Fiction

No Yellow Brick Road

In the brief space of three years Montreal lawyer Peter Kirby has found time to turn out yet another in his fine series of novels featuring Montreal Detective Inspector Luc Vanier, and each new addition is more assured, and more compelling, than the last.

What sets Kirby’s work apart from many other crime novels is that mere plot is never enough; character is key. This allows the author to explore troubling social themes such as the treatment of the homeless, the clash of cultures in Montreal’s diverse communities, international human trafficking, and of course the inevitable conflicts that occur within policing circles when agencies compete for jurisdiction on a case, or worse, want to sweep it under the table. In Open Season, Kirby draws on current events to reveal a great deal about contemporary Canadian life, and as we have come to expect, his graphic account pulls no punches.

Open Season
Peter Kirby

Linda Leith Publishing
$16.95
paper
300pp
978-1-927535-78-3

Katya Babyak finds herself locked in a run-down apartment in Rotterdam, with only an occasional sandwich and a bottle of water for company. It is the first leg of her journey from Kiev to Canada, running from a past without promise and only memories of pain. When she finally arrives in Montreal, it’s not long before she discovers what others have in mind for her, and it’s not her dreamed-of new life as a nanny for an upscale Canadian family. She’s to work in the sex trade, effectively indentured to thugs who keep her in bondage.

While Katya struggles to salvage her life, another crisis is unfolding in Montreal. A Guatemalan journalist named Sophia Luna has been fighting her own extradition as she works on a story to document the illegal trafficking in sex workers to Canada. She is fighting her deportation with the help of Roger Bélair, a Montreal lawyer. But before he can do anything she’s snatched off the street and Bélair is injured, in plain sight of eyewitnesses. Soon afterwards the lawyer dies and his office is ransacked. Her captors are working quickly and ruthlessly to ensure the story stops there. Converging plotlines elevate the novel from what might have been a routine police procedural to a fast-paced suspense tale.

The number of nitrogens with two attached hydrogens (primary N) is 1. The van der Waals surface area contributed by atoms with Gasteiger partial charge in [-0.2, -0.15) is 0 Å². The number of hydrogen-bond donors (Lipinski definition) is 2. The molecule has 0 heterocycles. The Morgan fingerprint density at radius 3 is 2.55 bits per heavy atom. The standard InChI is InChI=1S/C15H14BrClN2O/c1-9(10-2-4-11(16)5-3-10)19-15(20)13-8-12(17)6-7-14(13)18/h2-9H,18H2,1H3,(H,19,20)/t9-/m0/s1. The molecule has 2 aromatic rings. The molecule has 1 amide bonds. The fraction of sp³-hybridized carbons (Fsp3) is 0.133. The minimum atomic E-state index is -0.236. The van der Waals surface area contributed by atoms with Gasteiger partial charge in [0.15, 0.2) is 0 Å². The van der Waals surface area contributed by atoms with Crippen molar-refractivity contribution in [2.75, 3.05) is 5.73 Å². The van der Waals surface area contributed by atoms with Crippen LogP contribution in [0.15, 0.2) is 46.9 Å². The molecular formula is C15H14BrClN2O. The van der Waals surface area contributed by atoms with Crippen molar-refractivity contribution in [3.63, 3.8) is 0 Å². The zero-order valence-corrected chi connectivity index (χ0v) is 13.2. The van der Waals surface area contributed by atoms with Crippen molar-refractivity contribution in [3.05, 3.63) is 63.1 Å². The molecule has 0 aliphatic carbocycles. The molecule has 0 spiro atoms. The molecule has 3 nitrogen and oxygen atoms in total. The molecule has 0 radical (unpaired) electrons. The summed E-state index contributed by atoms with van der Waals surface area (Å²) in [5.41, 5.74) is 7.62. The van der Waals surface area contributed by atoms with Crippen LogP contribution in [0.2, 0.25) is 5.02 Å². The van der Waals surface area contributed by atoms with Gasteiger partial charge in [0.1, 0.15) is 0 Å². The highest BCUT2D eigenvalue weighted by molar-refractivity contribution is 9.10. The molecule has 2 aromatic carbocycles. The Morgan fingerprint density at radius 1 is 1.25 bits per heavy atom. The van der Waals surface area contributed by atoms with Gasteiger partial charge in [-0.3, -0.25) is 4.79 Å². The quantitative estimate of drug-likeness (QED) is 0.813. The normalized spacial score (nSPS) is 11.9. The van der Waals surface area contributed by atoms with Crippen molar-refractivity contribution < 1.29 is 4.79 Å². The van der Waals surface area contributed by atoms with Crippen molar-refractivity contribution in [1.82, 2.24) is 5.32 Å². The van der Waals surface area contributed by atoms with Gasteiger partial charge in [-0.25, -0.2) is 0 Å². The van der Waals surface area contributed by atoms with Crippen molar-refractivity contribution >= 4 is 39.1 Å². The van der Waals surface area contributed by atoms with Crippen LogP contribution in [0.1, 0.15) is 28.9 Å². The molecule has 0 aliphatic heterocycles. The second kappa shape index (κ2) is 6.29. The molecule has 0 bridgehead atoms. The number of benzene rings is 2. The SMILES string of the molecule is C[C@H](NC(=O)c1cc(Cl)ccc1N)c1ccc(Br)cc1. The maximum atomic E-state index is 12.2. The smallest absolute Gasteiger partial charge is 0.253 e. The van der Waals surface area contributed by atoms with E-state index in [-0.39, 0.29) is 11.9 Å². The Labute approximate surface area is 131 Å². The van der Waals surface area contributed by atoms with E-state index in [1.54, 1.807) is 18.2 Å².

Enter Detective Inspector Luc Vanier. Vanier and his partner Sergeant Sylvie Saint Jacques of the Montreal-based Serious Crime Squad have been assigned the kidnapping case. The details of Vanier’s personal life – including his romantic relationship with pathologist Anjili Segal and his concern for his son Alex, a war-traumatized Afghanistan veteran – provide a further layer to Kirby’s solid and engaging tale.

Open Season is a gritty narrative of the plight of vulnerable people trying to carve out a better life for themselves, but who wind up being imprisoned and exploited by hardened criminals who tempt them with the promise of a new beginning. It’s definitely not a yellow brick road they embark on, and few of its travellers will ever find their way back to Kansas. Along their journey Kirby offers an informed critique of Canada’s flawed refugee policy and shines a revealing spotlight on the federal authorities whose job it is to enforce it.

Is it too early in the series to call Open Season a breakout novel? Kirby’s two previous Vanier stories were also deftly crafted, well-told tales, but his latest work steps up the intrigue several notches, resulting in a perfectly plotted, nicely paced, edge-of-your seat thriller that also has gravitas; and it has all the earmarks of a winner. Open Season may quite possibly be one of the best Canadian crime novels of 2015. mRb

Jim Napier’s reviews have appeared in several Canadian newspapers and on his own award-winning website, Deadly Diversions.

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